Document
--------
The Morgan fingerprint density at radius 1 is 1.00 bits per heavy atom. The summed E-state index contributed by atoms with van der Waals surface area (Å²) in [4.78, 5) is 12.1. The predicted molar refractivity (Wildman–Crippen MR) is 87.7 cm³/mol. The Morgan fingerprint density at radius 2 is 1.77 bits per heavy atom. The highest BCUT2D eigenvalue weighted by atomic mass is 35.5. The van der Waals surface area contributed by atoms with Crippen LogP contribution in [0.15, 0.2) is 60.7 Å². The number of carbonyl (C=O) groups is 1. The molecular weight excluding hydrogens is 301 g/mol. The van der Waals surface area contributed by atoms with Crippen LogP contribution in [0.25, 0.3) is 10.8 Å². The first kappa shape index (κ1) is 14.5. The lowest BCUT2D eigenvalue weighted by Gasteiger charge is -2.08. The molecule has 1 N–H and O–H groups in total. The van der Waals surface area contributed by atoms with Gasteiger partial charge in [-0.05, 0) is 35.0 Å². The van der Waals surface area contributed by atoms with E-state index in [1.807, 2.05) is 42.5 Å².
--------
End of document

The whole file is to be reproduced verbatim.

The Morgan fingerprint density at radius 1 is 1.00 bits per heavy atom. The summed E-state index contributed by atoms with van der Waals surface area (Å²) in [4.78, 5) is 12.1. The predicted molar refractivity (Wildman–Crippen MR) is 87.7 cm³/mol. The Morgan fingerprint density at radius 2 is 1.77 bits per heavy atom. The highest BCUT2D eigenvalue weighted by atomic mass is 35.5. The van der Waals surface area contributed by atoms with Crippen LogP contribution in [0.15, 0.2) is 60.7 Å². The number of carbonyl (C=O) groups is 1. The molecular weight excluding hydrogens is 301 g/mol. The van der Waals surface area contributed by atoms with Crippen LogP contribution in [0.25, 0.3) is 10.8 Å². The first kappa shape index (κ1) is 14.5. The lowest BCUT2D eigenvalue weighted by Gasteiger charge is -2.08. The molecule has 1 N–H and O–H groups in total. The van der Waals surface area contributed by atoms with Gasteiger partial charge in [-0.05, 0) is 35.0 Å². The van der Waals surface area contributed by atoms with E-state index in [1.807, 2.05) is 42.5 Å².